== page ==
Why your eastward jet lag is worse, according to math

(CNN)Traveling to a different time zone can be very exciting. You are ready to explore and check items off your bucket list. Jet lag is probably the last thing you want to deal with.

A math model developed by a group of researchers at the University of Maryland explains why it takes you days to establish a new sleep-wake cycle when you travel east, but you may barely feel anything when going west.
    Cross-time-zone travel causes disruptions in the brain's internal clock, known as the circadian rhythm. Cells in a brain region called suprachiasmatic nucleus maintain a healthy rhythm by oscillating in a synchronized manner. Known as a "pacemaker cell," these have a natural cycle slightly longer than 24 hours.
    After rapid time zone shifts, these cells cannot instantly establish a rhythm appropriate to the new time zone, making it hard for people to immediately live by a new schedule.
    The model also explains why different people suffer from jet lag of various severity. "Some people may have a natural circadian rhythm with a period of 24.5 hours, while others may have longer or shorter natural rhythms," said Girvan in a news release. "Our model suggests the difference between a person's natural period and 24 hours controls how they experience jet lag."
    Girvan stressed that the mathematical model they used is a greatly simplified one. "We want to see people push this further in terms of the model parameters and biological data," said Girvan, "and make the model even more biologically realistic."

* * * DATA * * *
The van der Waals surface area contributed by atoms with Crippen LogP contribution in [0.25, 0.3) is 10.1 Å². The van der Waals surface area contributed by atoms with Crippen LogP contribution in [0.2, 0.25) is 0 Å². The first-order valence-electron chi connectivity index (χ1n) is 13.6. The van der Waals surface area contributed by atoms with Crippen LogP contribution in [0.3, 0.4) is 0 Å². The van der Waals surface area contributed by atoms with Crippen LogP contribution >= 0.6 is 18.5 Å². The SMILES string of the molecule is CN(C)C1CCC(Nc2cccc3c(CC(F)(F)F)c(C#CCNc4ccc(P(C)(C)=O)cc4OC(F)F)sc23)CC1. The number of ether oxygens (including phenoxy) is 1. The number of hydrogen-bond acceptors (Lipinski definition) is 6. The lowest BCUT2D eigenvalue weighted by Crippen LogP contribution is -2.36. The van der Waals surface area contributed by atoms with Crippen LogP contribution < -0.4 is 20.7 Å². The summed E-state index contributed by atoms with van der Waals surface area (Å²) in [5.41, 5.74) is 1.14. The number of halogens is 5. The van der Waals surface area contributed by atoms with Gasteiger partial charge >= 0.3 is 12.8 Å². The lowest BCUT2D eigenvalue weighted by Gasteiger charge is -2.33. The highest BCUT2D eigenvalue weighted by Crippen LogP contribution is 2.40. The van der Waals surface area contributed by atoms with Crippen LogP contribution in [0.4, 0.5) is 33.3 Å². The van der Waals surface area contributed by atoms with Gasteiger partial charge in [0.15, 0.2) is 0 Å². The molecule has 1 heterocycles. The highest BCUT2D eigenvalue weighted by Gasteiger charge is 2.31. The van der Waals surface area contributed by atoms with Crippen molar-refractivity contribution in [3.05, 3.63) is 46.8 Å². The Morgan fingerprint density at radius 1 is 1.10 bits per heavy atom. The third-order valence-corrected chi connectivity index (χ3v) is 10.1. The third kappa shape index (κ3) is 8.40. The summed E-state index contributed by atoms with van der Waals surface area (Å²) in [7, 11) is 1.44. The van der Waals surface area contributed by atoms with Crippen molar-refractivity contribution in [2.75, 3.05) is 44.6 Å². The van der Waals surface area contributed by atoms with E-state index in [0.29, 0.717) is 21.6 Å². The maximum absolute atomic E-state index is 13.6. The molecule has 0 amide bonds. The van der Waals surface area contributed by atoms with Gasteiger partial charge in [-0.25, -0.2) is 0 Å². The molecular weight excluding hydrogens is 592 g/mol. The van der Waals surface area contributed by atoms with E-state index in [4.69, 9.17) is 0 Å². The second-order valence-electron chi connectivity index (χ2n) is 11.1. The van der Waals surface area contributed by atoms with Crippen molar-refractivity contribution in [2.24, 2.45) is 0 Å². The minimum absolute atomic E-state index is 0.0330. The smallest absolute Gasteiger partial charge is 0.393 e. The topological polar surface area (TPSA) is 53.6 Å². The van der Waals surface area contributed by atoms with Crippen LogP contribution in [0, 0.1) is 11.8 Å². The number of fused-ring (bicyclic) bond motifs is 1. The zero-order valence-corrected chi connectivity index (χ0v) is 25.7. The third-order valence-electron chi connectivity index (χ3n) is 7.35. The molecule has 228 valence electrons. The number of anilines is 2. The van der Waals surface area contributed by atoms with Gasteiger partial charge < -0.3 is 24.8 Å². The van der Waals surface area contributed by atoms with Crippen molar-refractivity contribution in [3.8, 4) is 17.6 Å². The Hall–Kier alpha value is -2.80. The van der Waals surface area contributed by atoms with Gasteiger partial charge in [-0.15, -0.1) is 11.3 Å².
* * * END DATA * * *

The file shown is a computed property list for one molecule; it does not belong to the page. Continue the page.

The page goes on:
How to recover faster from jet lag

    The dynamics among cells, the strength of external signals and a person's inherent sensitivity to natural stimuli all affect how soon the body clock readjusts itself, according to Girvan. So it is important to keep these things in mind when preparing for your next adventure.
    Girvan suggested that you know your body well, and know what kind of travel is the most disruptive for you so you can start preparing beforehand.
    Before your trip, try to artificially change external light sources corresponding to the ones in the new time zone.

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    When you arrive at your destination, resist the temptation of closing the curtains in your hotel room and diving right into bed when it is still bright outside. What you should do is to fully expose yourself to the local light-dark cycle. It might not be easy to do, but your recovery will be faster if you stay awake during daytime and sleep only when it gets dark.

    Read more: http://www.cnn.com/2016/07/13/health/eastward-jet-lag-worse/index.html